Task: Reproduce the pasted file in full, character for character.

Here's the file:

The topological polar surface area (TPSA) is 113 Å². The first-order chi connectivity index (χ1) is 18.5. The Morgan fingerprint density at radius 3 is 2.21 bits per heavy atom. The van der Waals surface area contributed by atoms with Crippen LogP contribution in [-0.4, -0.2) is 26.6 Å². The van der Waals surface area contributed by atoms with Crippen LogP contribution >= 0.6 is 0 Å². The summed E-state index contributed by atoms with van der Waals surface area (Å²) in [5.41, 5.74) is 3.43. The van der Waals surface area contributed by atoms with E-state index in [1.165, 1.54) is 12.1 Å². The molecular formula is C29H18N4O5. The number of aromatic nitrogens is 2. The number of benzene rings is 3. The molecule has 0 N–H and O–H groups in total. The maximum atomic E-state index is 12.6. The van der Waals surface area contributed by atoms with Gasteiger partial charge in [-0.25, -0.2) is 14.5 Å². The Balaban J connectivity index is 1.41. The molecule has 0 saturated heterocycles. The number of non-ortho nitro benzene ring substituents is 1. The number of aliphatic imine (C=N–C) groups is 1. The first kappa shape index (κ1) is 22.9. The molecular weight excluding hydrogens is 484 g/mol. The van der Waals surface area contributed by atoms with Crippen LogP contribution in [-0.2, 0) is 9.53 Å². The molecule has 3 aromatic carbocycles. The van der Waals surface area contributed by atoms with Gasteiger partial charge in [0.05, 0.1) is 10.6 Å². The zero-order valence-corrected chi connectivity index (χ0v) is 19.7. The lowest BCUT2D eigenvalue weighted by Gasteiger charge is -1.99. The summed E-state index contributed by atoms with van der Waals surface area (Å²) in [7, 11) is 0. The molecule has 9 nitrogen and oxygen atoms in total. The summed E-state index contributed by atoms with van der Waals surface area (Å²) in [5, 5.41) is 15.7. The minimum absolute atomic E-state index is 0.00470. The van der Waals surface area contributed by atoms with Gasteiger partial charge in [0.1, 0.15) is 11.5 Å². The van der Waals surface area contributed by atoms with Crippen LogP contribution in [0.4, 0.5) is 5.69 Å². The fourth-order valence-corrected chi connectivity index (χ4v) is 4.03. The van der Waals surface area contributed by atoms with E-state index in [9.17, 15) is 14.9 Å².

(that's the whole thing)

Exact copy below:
The topological polar surface area (TPSA) is 113 Å². The first-order chi connectivity index (χ1) is 18.5. The Morgan fingerprint density at radius 3 is 2.21 bits per heavy atom. The van der Waals surface area contributed by atoms with Crippen LogP contribution in [-0.4, -0.2) is 26.6 Å². The van der Waals surface area contributed by atoms with Crippen LogP contribution >= 0.6 is 0 Å². The summed E-state index contributed by atoms with van der Waals surface area (Å²) in [5.41, 5.74) is 3.43. The van der Waals surface area contributed by atoms with E-state index in [1.165, 1.54) is 12.1 Å². The molecular formula is C29H18N4O5. The number of aromatic nitrogens is 2. The number of benzene rings is 3. The molecule has 0 N–H and O–H groups in total. The maximum atomic E-state index is 12.6. The van der Waals surface area contributed by atoms with Gasteiger partial charge in [-0.25, -0.2) is 14.5 Å². The Balaban J connectivity index is 1.41. The molecule has 0 saturated heterocycles. The number of non-ortho nitro benzene ring substituents is 1. The number of aliphatic imine (C=N–C) groups is 1. The first kappa shape index (κ1) is 22.9. The molecular weight excluding hydrogens is 484 g/mol. The van der Waals surface area contributed by atoms with Crippen LogP contribution in [-0.2, 0) is 9.53 Å². The molecule has 3 aromatic carbocycles. The van der Waals surface area contributed by atoms with Gasteiger partial charge in [0.05, 0.1) is 10.6 Å². The zero-order valence-corrected chi connectivity index (χ0v) is 19.7. The lowest BCUT2D eigenvalue weighted by Gasteiger charge is -1.99. The summed E-state index contributed by atoms with van der Waals surface area (Å²) in [7, 11) is 0. The molecule has 9 nitrogen and oxygen atoms in total. The summed E-state index contributed by atoms with van der Waals surface area (Å²) in [5, 5.41) is 15.7. The minimum absolute atomic E-state index is 0.00470. The van der Waals surface area contributed by atoms with Gasteiger partial charge in [0.1, 0.15) is 11.5 Å². The van der Waals surface area contributed by atoms with Crippen LogP contribution in [0.4, 0.5) is 5.69 Å². The fourth-order valence-corrected chi connectivity index (χ4v) is 4.03. The van der Waals surface area contributed by atoms with E-state index in [9.17, 15) is 14.9 Å².